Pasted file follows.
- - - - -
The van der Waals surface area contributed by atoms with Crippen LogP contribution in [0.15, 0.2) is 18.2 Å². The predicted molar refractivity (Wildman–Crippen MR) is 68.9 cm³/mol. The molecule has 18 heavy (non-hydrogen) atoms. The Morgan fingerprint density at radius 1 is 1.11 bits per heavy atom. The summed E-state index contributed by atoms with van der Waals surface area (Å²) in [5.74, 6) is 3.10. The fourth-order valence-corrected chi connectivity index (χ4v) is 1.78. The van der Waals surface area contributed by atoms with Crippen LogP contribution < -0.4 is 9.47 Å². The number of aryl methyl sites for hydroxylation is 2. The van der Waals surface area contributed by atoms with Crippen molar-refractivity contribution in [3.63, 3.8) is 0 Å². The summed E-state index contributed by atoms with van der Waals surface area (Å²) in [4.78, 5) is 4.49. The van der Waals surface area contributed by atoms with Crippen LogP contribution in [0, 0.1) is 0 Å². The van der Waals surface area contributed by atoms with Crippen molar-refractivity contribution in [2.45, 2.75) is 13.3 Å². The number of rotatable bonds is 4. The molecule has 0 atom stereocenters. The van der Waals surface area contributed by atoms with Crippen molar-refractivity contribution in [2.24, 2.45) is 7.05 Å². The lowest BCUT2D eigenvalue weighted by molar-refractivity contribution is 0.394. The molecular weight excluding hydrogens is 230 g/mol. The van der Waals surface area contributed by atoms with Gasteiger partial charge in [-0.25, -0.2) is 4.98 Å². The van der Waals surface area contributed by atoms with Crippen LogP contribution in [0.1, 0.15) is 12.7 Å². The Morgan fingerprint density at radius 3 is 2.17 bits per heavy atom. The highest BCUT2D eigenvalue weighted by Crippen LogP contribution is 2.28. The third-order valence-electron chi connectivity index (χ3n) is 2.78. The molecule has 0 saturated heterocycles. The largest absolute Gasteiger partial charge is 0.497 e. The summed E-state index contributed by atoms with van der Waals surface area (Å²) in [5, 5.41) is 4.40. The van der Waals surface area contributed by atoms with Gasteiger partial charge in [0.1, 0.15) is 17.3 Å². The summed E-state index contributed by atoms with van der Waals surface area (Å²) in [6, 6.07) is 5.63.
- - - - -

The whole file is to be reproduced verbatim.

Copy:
The van der Waals surface area contributed by atoms with Crippen LogP contribution in [0.15, 0.2) is 18.2 Å². The predicted molar refractivity (Wildman–Crippen MR) is 68.9 cm³/mol. The molecule has 18 heavy (non-hydrogen) atoms. The Morgan fingerprint density at radius 1 is 1.11 bits per heavy atom. The summed E-state index contributed by atoms with van der Waals surface area (Å²) in [5.74, 6) is 3.10. The fourth-order valence-corrected chi connectivity index (χ4v) is 1.78. The van der Waals surface area contributed by atoms with Crippen LogP contribution < -0.4 is 9.47 Å². The number of aryl methyl sites for hydroxylation is 2. The van der Waals surface area contributed by atoms with Crippen molar-refractivity contribution in [3.63, 3.8) is 0 Å². The summed E-state index contributed by atoms with van der Waals surface area (Å²) in [4.78, 5) is 4.49. The van der Waals surface area contributed by atoms with Crippen LogP contribution in [0, 0.1) is 0 Å². The van der Waals surface area contributed by atoms with Crippen molar-refractivity contribution in [2.45, 2.75) is 13.3 Å². The number of rotatable bonds is 4. The molecule has 0 atom stereocenters. The van der Waals surface area contributed by atoms with Crippen molar-refractivity contribution in [2.24, 2.45) is 7.05 Å². The lowest BCUT2D eigenvalue weighted by molar-refractivity contribution is 0.394. The molecular weight excluding hydrogens is 230 g/mol. The van der Waals surface area contributed by atoms with Gasteiger partial charge in [-0.25, -0.2) is 4.98 Å². The van der Waals surface area contributed by atoms with Crippen LogP contribution in [0.1, 0.15) is 12.7 Å². The Morgan fingerprint density at radius 3 is 2.17 bits per heavy atom. The highest BCUT2D eigenvalue weighted by Crippen LogP contribution is 2.28. The third-order valence-electron chi connectivity index (χ3n) is 2.78. The molecule has 0 saturated heterocycles. The largest absolute Gasteiger partial charge is 0.497 e. The summed E-state index contributed by atoms with van der Waals surface area (Å²) in [5, 5.41) is 4.40. The van der Waals surface area contributed by atoms with Gasteiger partial charge in [0.1, 0.15) is 17.3 Å². The summed E-state index contributed by atoms with van der Waals surface area (Å²) in [6, 6.07) is 5.63.